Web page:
Patent application title: Method of Operating a Dual SIM Wireless Communications Device
Lawrence Wong (Surrey, GB)
Symbian Software Limited
IPC8 Class: AH04W800FI
Class name: Radiotelephone system zoned or cellular telephone system channel allocation
Publication date: 2010-11-04
Patent application number: 20100279698
A wireless telecommunications device is configured so that it is capable
of handling multiple instantiations of GSM control channels and thereby
capable of holding multiple SIMs, can register each SIM with the network
consecutively, and maintain idle network connections for each SIM using
separate control channels. This allows calls and messages to be received
on any registered SIM.
1. A method of operating a wireless telecommunications device containing
multiple subscriber identities which have been allocated by one or a
plurality of wireless networks by which the said multiple subscriber
identities are enabled and activated for simultaneous use on a single
2. A method according to claim 1 in which the device is a GSM mobile telephone handset and the subscriber identity is contained in an IMSI.
3. A method according to claim 1 in which the multiple subscriber identities are made available on the device either via separate SIMs or multiplexed on a single SIM module.
4. A method according to claim 1 in which the device is enabled to identify a wireless network on which all available subscriber identities may be registered, giving preference to a wireless network which is the home network for at least one of the said subscriber identities.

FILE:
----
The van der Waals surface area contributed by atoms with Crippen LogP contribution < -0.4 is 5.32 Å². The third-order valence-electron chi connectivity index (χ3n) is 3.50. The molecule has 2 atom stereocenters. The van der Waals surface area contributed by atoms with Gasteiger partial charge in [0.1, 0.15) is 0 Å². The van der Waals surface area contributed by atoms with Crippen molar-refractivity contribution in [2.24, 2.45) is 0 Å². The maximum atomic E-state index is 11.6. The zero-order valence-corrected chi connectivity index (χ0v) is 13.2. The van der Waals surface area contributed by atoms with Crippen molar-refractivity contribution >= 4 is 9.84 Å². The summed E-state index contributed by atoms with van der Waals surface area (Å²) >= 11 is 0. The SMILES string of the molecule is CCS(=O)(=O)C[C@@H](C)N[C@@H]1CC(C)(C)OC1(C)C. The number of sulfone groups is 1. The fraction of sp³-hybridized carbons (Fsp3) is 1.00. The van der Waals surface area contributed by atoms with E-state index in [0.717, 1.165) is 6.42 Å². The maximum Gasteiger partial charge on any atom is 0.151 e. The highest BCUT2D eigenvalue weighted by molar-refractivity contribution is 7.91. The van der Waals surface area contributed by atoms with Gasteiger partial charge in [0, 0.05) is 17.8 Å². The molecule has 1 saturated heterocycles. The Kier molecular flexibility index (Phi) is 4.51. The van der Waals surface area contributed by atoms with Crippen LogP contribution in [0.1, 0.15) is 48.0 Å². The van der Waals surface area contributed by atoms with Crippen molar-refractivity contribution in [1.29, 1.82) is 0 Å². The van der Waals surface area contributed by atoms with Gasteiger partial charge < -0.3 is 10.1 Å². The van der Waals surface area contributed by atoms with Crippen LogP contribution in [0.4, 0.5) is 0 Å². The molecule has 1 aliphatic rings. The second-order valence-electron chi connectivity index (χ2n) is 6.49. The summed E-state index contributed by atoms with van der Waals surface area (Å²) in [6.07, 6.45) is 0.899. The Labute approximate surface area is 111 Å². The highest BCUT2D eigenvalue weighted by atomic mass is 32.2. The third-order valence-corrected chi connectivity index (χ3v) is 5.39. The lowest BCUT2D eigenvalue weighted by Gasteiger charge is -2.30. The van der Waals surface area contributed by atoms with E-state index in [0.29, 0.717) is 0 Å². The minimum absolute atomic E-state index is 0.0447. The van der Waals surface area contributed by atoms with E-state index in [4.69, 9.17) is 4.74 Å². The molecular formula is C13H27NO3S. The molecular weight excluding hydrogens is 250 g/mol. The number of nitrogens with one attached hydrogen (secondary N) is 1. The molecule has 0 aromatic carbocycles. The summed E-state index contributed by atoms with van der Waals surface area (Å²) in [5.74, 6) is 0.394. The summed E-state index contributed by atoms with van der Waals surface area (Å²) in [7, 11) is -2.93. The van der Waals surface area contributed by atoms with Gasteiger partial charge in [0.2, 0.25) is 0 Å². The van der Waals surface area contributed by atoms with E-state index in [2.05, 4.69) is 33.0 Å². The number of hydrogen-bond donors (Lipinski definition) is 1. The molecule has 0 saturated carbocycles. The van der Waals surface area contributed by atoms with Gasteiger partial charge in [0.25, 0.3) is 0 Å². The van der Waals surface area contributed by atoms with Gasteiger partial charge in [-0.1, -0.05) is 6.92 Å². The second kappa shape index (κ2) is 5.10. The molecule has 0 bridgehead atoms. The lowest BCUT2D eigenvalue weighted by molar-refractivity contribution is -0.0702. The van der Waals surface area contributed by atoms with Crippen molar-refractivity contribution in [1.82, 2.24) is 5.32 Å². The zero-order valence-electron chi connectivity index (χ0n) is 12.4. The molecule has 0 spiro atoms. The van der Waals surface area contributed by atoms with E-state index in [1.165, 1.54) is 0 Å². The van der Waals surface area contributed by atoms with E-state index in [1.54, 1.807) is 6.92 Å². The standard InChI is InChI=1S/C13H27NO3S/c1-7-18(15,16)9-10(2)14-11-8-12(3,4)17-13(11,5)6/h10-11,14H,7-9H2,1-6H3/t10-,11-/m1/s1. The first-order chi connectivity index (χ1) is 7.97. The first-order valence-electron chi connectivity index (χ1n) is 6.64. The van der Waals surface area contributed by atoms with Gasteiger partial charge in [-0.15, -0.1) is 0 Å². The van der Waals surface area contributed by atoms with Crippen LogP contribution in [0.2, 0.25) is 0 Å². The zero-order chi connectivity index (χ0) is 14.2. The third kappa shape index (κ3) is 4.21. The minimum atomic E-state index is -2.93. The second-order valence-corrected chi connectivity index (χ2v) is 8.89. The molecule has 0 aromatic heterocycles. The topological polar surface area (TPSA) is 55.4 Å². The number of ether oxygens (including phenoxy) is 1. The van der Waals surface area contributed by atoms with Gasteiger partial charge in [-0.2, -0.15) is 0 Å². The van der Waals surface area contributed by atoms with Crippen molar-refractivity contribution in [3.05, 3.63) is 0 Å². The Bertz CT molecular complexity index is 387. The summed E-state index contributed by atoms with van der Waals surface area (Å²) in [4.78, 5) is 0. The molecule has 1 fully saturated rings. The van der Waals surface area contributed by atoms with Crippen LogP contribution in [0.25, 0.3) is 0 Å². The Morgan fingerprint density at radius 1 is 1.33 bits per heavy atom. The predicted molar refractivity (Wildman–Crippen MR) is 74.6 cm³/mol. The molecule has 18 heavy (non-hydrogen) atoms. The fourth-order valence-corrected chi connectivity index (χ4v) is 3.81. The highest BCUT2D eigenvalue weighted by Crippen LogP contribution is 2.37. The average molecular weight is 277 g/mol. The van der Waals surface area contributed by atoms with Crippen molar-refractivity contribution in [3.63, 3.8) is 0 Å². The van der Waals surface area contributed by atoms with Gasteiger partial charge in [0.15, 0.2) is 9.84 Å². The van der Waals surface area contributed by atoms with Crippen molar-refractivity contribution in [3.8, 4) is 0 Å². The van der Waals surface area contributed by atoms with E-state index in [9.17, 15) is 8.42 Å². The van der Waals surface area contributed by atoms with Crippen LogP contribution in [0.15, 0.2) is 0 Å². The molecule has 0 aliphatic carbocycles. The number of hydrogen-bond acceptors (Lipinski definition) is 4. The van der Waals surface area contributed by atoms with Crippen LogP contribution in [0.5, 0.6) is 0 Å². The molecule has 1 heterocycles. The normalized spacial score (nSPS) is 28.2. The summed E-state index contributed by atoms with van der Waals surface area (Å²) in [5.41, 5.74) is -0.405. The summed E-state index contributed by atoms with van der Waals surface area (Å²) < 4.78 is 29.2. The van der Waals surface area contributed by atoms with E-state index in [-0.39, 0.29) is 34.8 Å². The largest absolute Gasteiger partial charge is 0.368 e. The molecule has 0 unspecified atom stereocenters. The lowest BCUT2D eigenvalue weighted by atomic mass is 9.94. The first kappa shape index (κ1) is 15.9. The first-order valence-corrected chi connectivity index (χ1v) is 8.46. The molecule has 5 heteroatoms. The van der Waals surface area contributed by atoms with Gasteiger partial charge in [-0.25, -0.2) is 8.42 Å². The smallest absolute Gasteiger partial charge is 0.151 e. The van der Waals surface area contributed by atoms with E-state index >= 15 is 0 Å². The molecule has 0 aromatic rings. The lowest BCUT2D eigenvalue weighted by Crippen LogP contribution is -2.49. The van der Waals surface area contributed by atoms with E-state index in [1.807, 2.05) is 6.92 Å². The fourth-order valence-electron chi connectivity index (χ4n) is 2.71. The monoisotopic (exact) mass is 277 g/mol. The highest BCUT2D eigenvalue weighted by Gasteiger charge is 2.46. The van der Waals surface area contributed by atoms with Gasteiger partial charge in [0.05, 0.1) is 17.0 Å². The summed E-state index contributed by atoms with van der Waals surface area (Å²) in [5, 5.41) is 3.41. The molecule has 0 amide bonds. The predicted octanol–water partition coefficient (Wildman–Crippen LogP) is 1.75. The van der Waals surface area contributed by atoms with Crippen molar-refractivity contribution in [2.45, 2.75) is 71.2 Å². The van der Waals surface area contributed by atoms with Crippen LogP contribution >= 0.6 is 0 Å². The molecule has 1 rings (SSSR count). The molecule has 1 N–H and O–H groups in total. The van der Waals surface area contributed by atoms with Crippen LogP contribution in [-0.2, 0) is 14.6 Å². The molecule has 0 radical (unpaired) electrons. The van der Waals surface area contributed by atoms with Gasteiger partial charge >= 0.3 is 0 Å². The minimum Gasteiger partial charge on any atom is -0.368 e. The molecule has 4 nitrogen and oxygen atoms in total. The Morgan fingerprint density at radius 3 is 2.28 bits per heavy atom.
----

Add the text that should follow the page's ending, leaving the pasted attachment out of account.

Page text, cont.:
5. A method according to claim 1 in which the devicea. is enabled to support multiple active instances of logical control channels each of which is assigned to a specific subscriber identity; andb. registers each subscriber identity with the network in turn; andc. moves each subscriber identity to idle mode when it monitors the logical control channels assigned to each; andd. responds to a notification on the logical control channel addressed to a specific subscriber identity by requesting dedicated traffic channel for that subscriber identity and moving to active traffic mode only for that subscriber identity while other subscriber identities registered on the handset remain in idle mode.